The consortium has been given a five-year deadline to complete the project. The electro-mechanical package of the project is also up for tender. Six firms are said have submitted bids.

First Three Gorges units to power up in August 2003

Four generating units of China’s Three Gorges hydropower project are expected to generate power by August next year. Units 2 and 5 will start first, followed by 3 and 6.

The open diversion channel of the Yangtze River will be dammed up at the end of November, forcing water to flow out from the 22 diversion outlets of the dam. The reservoir is scheduled to retain water from April next year, with the water level rising to 135 m by June.

In mid-2003, the turbine-generators will be gradually put into operation, and the four units are expected to yield a total of 5.5bn kWh in 2003.

News digest

Australia: Seven final bids have been submitted for the Australian assets of Xcel Energy subsidiary NRG Energy. Belgian company Tractebel, Malaysian company Genting. Hong Kong’s CLP Holdings and New Zealand’s Contact Energy all bid for Flinders power station in South Australia.

Australia: The A$500m ($275m) Basslink electricity interconnector project, which will link the states of Victoria and Tasmania, has received approval from the Victorian state government.

China: China has conducted a successful trial of the No.1 generating unit of its first commercial heavy water nuclear reactor in Haiyan County of Zhejiang province. It is expected the No.1 unit will begin power production and be incorporated in the power network next month and operate at full capacity by the end of the year.

China: China’s government has ordered the closure of several small coal fired power plants totalling 1854 MW in generating capacity, as part of its ongoing efforts to revamp the electricity sector.

China: ABB has won a $9.8m contract from Zhejiang Provincial Power Company to install new electricity distribution centres in two southeastern China cities, Hangzhou and Ningbo. The contract is to install IT systems and software for two new control centres which will coordinate the flows of power in distribution areas with peak loads exceeding 2000 MW, serving around 1m customers each.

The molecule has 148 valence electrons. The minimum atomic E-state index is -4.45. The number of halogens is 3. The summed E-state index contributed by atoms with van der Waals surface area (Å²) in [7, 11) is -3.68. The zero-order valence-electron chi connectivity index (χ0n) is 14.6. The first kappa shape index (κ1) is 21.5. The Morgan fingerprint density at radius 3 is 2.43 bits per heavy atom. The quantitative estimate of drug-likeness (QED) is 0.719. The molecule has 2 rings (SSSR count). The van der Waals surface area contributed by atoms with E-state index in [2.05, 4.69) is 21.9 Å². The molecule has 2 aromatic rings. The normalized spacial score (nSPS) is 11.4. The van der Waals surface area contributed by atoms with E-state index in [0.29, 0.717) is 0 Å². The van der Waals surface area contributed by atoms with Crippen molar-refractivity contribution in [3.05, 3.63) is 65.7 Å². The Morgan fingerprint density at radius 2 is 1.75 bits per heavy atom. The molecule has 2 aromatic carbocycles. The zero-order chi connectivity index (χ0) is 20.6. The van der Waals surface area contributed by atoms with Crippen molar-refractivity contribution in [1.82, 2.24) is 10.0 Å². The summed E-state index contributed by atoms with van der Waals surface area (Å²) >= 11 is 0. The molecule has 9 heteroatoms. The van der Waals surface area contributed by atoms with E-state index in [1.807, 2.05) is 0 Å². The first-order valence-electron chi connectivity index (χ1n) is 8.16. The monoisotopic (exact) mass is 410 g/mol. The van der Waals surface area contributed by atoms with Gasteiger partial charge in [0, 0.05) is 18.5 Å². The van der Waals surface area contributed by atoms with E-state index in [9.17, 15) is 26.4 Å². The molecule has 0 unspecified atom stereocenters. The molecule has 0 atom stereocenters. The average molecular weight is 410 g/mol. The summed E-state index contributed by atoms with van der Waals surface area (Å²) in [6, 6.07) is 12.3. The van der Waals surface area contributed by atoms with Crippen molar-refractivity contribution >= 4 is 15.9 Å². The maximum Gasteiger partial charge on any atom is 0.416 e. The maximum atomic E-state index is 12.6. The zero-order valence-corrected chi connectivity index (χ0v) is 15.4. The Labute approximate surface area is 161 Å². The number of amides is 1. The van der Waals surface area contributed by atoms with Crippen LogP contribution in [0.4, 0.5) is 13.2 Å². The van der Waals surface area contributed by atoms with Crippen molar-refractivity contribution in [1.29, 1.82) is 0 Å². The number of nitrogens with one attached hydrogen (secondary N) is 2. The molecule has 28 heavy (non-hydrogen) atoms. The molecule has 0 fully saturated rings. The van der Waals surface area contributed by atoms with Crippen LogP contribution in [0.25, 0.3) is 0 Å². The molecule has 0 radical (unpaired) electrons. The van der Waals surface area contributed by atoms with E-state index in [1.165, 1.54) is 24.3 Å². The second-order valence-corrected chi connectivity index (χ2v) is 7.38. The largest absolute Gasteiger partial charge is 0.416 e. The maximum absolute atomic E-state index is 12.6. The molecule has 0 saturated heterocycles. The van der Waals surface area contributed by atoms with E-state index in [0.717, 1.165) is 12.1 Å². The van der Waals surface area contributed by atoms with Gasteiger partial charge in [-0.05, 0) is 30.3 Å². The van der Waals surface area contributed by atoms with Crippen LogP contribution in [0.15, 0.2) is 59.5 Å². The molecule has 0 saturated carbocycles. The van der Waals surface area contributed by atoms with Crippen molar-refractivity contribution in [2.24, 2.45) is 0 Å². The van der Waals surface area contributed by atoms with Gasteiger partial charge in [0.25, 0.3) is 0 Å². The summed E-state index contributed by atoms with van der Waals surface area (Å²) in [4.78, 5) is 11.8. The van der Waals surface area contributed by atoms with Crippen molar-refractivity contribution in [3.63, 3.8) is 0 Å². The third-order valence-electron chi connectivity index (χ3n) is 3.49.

India: The Industrial Development Bank of India, lenders to the Dabhol Power Company, have rejected the latest offer from General Electric and Bechtel, the promoters and engineering majors for the project, to complete and restart the 2184 MW plant.

Indonesia: Nearly 4000 Indonesians filed an unprecedented lawsuit against Japan in a Tokyo court on September 5 seeking $165m in compensation for losses caused by a controversial dam project financed by Japanese aid. They are seeking ¥19.3bn ($165m) in compensation.

Singapore: Hong Kong-based CLP Power China has taken a 70 per cent stake in a new joint venture that will supply electricity to southern China’s Guangdong province. The joint venture, which is scheduled to start operations by 2004, is a major step forward in China’s $30bn programme to transmit electricity from west to east.

Sri Lanka: VA Tech Transmission & Distribution succeeded in signing a contract with Ceylon Electricity Board for the delivery, erection, installation and commissioning of two substations which form a part of the Kukule Ganga hydroelectric power project in Sri Lanka.